When I graduated from college, the iPhone, Facebook and Twitter had yet to be invented. I got my news via the newspaper, local TV, cable news or weekly magazines (gasp!).
These days, I get my news on my smartphone, primarily in apps like Twitter and Facebook.
I read newspapers (online, of course) and watch cable news for the commentary and analysis — not for the news itself.
It’s been an eventful year for the major US social networking companies, as executives from Facebook and Twitter have been called to appear in front of Congress. These companies have been blamed for facilitating the spread of fake news and the Russian interference in the 2016 US presidential election.
Related Article: How to Deal With the Troubling Reality of Fake News
The Social Network Algorithms
At the heart of the matter is “the algorithm,” complex software that determines how, where and if content appears in users’ feeds. While the algorithms are proprietary and opaque, we do know they favor posts with high engagement, in the form of likes, comments and shares.
A sensational news story with high engagement can cause algorithms to elevate the story’s prominence, without determining whether it’s true or factual.
In response to the recent uproar, some users deleted apps like Facebook and Twitter, while others questioned their effectiveness as a news source.
Flipboard: A Growing Source of Referral Traffic
Created in 2010, Flipboard delivers personalized news and content for any interest. Flipboard has over 145 million monthly active users and is available on the web or from any app store.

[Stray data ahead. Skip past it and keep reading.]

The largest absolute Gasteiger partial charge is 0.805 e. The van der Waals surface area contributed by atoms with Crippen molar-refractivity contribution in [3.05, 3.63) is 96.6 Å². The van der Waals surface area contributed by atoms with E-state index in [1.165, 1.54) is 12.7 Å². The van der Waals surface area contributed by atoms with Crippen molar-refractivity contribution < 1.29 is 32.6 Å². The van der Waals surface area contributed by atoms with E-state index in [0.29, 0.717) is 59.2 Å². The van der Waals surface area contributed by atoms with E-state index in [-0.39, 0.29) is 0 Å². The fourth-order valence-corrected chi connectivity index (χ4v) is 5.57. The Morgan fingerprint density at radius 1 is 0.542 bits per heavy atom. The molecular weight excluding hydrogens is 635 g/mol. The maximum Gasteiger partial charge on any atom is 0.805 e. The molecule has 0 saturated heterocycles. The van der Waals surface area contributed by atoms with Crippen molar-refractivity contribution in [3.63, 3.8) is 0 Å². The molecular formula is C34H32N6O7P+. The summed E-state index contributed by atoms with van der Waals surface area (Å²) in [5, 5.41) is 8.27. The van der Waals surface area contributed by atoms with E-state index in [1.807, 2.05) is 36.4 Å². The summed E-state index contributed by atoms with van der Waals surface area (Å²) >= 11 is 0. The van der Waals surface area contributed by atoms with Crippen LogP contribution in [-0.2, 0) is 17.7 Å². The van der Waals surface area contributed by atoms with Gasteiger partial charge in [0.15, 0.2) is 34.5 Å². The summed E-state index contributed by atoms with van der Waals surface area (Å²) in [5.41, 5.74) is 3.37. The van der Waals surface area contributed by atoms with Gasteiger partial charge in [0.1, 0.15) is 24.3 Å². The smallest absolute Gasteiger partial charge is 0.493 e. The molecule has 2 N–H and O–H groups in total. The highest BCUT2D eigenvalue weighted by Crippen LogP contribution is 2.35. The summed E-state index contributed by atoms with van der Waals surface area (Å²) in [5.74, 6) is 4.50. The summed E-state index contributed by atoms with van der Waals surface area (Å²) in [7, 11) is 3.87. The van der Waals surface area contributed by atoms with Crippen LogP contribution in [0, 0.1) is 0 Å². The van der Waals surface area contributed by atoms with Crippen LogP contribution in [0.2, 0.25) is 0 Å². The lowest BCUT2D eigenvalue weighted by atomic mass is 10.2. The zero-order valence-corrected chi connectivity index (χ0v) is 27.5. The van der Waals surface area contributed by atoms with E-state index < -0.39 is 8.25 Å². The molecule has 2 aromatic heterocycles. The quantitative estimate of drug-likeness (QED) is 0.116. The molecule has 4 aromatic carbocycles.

According to a dashboard of external referrals on the Parse.ly network of digital publishers, Flipboard is the fifth highest external referrer, close behind Twitter and Google News and further behind the top two, Google and Facebook.
A Digiday article noted that Time Inc. UK started putting content from all its brands on the Flipboard platform in April 2017. According to the article, “Now, the company said Flipboard is its fourth-biggest referrer behind Google, Facebook and Twitter, making up between 1 and 2 percent of total traffic across titles.”
While still small in proportion to Google and Facebook, publishers are seeing Flipboard as a growing source of referral traffic. Why is that? Perhaps it’s because users consider it an antidote to the social network algorithms.
Related Article: 4 Ways to Grow Your Content Marketing Reach Via Flipboard
Flipboard: 'Technology Company with Media Values'
In an article titled "How Our News Philosophy Supports the Truth," Gabriella Schwarz, managing editor at Flipboard, writes, "The journey Flipboard embarked on was an effort to make a technology company with media values, to combine cutting-edge engineering with the highest journalistic standards." Christel van der Boom, who leads communications at Flipboard added, "At its core, Flipboard is a curated content experience with journalistic principles — it is editorially guided and algorithmically generated."
While the algorithms are the ultimate attention brokers on the social network sites, Flipboard takes a hybrid approach in which human judgment counterbalances the algorithm. At Flipboard, content seen by users is the result of a close collaboration among the editorial, product, engineering and design teams.